U.S. Supreme Court Justice Brett Kavanaugh may be finding his “sweet revenge” following the severe treatment he received during his nomination process as he now leads the court through new controversial cases that could point toward conservative victories.
Kavanaugh in April Jones v. Mississippi helped end two precedents from 2012 and 2016 that protected juvenile offenders from life-without-parole sentences.
On May 19, Kavanaugh ended another precedent in Edwards v. Vannoy that blocked prisoners convicted by non-unanimous juries in Louisiana or Oregon “from taking advantage of last year’s decision in Ramos v. Louisiana (2020) to require jury unanimity in criminal cases nationwide,” according to Jost on Justice.
Some legal experts are concerned that the justice’s treatment toward precedent will set Kavanaugh up for a much bigger case, such as a legal decision regarding the controversial abortion issue in Roe v. Wade.
Conservative justices currently hold a 6 to 3 advantage in the court, making it the strongest assembly of justices favorable toward the pro-life position perhaps since the controversial abortion case took place in the 1970s.
A Mississippi abortion case has already been slated for next fall. Advocates on both sides of the issue will watch closely as the legal ruling could have wide impact concerning the pro-life cause.
Kavanaugh has not always been predictable when it comes to pro-life cases.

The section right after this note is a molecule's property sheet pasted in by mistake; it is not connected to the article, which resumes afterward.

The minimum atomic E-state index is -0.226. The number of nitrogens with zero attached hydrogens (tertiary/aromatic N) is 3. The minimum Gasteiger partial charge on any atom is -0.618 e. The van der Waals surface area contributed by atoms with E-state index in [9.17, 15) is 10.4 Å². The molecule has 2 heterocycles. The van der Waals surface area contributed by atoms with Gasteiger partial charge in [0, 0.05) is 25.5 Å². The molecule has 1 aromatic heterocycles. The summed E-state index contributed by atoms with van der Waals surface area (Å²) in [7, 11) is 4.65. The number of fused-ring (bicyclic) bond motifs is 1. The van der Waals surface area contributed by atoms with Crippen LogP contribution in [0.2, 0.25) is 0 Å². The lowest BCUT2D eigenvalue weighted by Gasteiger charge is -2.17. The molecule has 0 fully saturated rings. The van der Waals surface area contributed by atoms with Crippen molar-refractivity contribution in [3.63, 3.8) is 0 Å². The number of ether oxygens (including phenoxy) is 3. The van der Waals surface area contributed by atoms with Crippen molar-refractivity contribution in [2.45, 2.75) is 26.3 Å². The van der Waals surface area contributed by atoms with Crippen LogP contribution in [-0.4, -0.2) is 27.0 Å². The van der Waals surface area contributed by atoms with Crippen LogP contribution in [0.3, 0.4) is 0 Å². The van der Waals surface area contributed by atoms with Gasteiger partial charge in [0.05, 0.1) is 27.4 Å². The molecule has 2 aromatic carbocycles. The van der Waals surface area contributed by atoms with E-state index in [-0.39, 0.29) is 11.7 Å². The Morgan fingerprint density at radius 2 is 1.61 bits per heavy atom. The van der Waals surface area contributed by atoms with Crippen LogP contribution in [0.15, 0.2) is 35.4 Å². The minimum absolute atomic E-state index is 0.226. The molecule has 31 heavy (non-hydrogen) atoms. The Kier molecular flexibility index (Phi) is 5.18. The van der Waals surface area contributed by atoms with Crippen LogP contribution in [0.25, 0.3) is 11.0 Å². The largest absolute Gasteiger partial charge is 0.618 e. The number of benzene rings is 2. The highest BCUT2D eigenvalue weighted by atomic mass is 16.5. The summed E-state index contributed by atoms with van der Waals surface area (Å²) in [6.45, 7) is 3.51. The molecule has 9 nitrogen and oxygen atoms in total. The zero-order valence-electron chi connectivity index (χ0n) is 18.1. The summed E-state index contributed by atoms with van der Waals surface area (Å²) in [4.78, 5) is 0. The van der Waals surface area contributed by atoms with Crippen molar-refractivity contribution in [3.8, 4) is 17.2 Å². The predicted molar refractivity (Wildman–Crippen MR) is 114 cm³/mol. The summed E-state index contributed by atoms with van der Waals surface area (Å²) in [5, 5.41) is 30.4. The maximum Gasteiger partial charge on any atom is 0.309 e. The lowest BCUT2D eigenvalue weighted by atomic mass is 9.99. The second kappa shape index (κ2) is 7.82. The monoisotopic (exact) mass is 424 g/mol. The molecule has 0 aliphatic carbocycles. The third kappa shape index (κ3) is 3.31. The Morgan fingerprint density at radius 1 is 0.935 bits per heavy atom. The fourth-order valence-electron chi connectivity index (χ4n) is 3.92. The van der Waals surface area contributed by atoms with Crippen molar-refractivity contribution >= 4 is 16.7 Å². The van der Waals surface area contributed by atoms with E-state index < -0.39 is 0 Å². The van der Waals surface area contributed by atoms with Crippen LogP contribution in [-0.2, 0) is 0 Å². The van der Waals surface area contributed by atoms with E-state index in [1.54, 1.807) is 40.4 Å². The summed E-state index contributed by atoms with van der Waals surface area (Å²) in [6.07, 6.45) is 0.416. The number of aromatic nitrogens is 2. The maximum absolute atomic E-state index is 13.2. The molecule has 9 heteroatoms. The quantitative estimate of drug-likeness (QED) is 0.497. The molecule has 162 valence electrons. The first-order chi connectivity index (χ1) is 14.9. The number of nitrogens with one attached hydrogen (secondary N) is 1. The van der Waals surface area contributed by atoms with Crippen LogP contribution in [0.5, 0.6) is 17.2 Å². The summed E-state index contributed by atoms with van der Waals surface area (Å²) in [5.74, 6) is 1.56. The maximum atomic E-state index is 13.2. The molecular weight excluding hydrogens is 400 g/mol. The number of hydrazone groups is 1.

In a 2019 case, the justice joined with the court to overturn an appeal to reinstate a strict Indiana abortion law, which was signed by Vice President Mike Pence when he was still governor of the Midwestern state, according to Newsweek.
“You’re going to see the right to life people very harshly criticizing Justice Kavanaugh because this is the second time he disappointed them by presumably … agreeing not to interfere with a decision below that is perceived as being pro-abortion,” former New Jersey judge Andrew Napolitano said at the time.
Two months into his role, the court announced that it would not review two lower court decisions that temporarily banned Louisiana and Kansas from cutting Planned Parenthood’s Medicaid funding.
According to CNBC, “While three of the court’s conservatives voted to take up the cases, Kavanaugh and Chief Justice John Roberts declined to join them, ensuring the cases would not receive the necessary four votes for review.”
Many pro-life advocates were outraged at the events.
Others believe Kavanaugh may be seeking a more strategic case before he lends support.
Kavanaugh’s long game has yet to be revealed, but he appears to not be done yet when it comes to his pro-life views. This year could be the year the court not only hears a significant pro-life case, but actually rules in favor of it in a way that changes the conversation on this issue.